Terra EnCognito, 2007
This project is featured on the companion site to the Princeton Architectural Press book Participate: Designing with User Generated Content by Helen Armstrong and Zvezdana Stojmirovic. http://participatorydesign.net/?p=1196
Terra EnCognito is a realtime data visualization of online discussions as they unfold on the social news site digg.com. The project’s primary goal is to enable quick, accurate, comparative, and qualitative assessments of individual story discussions across the entire site. By exploiting our instinctual response to organic form, movement, and behavior, I increased the number of data axes and overall complexity in the visualization without increasing the amount of learning or abstraction required by the viewer to understand it. The result is a visualization that embodies unique, dynamic, on-line discussions as a population of unique, dynamic, living creatures—with corresponding form and traits.
Discussions are scored according to a set of metrics designed to reveal more of the discussion’s nature rather than its quantitative attributes. Those scores are normalized and mapped to variables in Johan Gielis’ Superformula—creating organic forms, with added behavioral traits and lifecycles. The entire visualization is rendered in realtime using the Unity game engine.
There are nine metrics used to derive discussion qualities. For example, the Polarization Index describes the level of accord or discord within a discussion by looking at the spread and distribution of comment ratings and the ratio of uppercase to lowercase characters; Dialogical Balance describes how well the discussion is fostering dialogue by looking at the spread and distribution of comment nesting depth, occurrences of multiple comments by individual users, and the ratio between the number of first level comments and nested comments.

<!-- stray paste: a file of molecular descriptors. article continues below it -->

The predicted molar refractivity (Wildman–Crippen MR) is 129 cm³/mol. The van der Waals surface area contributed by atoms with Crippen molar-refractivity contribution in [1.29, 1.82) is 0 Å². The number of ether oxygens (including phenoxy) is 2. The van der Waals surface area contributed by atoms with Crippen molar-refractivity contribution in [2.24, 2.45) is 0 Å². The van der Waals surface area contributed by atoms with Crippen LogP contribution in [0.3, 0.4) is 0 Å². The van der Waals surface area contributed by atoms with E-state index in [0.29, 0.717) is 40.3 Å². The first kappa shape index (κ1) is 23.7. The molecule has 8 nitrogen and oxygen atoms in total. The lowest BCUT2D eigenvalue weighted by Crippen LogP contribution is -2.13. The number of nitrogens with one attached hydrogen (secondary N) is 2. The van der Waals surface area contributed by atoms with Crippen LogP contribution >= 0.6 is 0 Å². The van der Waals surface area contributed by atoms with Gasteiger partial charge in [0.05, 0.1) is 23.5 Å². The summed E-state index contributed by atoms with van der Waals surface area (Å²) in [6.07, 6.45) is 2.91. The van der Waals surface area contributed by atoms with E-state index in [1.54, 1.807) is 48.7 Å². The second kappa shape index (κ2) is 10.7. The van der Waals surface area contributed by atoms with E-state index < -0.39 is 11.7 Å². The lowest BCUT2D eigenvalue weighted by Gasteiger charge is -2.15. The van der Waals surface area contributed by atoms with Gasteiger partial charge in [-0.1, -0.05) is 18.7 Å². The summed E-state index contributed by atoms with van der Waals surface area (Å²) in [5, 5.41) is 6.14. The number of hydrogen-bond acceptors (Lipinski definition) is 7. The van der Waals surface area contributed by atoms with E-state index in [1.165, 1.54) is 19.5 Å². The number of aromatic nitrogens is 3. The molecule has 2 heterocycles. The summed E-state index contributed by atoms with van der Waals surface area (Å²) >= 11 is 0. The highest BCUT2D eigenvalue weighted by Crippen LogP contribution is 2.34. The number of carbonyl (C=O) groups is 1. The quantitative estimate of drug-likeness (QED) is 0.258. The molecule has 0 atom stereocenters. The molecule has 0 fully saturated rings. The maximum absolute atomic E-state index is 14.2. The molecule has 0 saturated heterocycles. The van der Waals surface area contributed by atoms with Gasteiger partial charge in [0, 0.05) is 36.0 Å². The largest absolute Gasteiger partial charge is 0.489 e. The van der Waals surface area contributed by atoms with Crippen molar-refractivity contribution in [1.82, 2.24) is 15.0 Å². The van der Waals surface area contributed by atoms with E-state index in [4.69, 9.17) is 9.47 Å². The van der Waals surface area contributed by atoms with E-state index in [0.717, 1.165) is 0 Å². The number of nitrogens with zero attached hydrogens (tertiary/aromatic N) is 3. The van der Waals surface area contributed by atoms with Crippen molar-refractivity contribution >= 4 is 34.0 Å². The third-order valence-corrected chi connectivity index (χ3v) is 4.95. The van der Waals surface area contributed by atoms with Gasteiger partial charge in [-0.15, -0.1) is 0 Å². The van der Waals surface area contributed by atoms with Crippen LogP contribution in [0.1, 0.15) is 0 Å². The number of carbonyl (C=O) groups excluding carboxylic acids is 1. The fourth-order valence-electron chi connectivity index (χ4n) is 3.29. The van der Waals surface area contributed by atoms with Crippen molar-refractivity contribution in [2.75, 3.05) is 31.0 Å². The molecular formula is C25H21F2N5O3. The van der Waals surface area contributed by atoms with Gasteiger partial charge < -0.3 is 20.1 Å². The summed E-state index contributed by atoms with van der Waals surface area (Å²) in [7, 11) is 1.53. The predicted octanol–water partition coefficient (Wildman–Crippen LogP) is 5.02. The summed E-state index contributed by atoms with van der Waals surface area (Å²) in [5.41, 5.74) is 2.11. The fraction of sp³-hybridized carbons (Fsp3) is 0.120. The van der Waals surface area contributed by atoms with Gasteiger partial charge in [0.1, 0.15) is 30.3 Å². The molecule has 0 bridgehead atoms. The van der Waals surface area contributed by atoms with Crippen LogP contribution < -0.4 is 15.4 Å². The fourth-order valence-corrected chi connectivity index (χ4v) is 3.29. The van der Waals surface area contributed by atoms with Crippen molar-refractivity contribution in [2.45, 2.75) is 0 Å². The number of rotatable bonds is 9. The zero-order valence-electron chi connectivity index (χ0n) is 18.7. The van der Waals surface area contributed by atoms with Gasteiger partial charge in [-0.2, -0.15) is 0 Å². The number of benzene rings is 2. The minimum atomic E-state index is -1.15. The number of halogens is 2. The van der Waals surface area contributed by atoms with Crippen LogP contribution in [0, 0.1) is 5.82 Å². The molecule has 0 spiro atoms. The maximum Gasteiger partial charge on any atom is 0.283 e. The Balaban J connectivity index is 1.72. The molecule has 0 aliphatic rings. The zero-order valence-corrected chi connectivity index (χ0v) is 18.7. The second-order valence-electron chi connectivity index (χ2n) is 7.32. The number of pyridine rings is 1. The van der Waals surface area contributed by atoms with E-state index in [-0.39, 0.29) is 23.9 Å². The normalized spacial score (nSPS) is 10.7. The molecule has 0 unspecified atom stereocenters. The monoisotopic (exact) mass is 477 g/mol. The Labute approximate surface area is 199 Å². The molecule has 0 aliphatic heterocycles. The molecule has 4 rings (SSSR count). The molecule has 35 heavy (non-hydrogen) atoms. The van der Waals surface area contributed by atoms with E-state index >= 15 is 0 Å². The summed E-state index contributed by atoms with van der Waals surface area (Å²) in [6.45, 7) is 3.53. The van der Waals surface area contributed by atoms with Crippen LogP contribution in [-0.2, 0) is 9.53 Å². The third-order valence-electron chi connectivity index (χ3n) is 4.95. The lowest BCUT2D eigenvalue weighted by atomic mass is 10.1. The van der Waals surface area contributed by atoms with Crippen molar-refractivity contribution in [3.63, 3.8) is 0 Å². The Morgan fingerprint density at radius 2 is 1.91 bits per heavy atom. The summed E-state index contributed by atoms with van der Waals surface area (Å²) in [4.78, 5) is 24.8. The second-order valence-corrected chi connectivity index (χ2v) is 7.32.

The rendered color palate is purposely muted to emphasize spatial, shape, and behavior attributes. Juveniles, or stories not yet promoted to the front page, are smaller, shapeless, flocking black orbs. Once promoted, they morph into adults and move to a category/topic based region defined by a treemap. At death, objects fall to the ground where their accumulated numbers provide a historical record. Shapes and behaviors are complex, and never identical, but are intuitive and consistent in their expression of the metrics–number of arms, thin/fat, long/short, docile/aggressive, slow/fast, spiked/rounded–so that one can immediately grasp the nature of a discussion, and over time can begin to recognize species.
Stamen, the studio in San Francisco, loomed large in innovative data visualization at the time. I wanted to use their Digg API (remember Digg?) to do something a little different. And since I found Digg comments entertaining, I wanted to build a practical way of visualizing all of those discussions.
I also wanted to experiment with formalizing complex information into something easy to grasp. People respond to aspects of the natural world instinctively. I wanted to exploit biophilic design to convey complex information in a way that a chart or graph couldn't.
Unity Pro. I had never heard of Unity before I began researching easy-to-use game engines for this project. I loved it the moment I started using it. Within a week, I was at the very first Unite Conference (2007, San Francisco) and, with CEO David Helgason's help, had working code to dynamically generate Superformula meshes. There was also some MySQL, PHP, Visual Studio, C#, and SQL Server.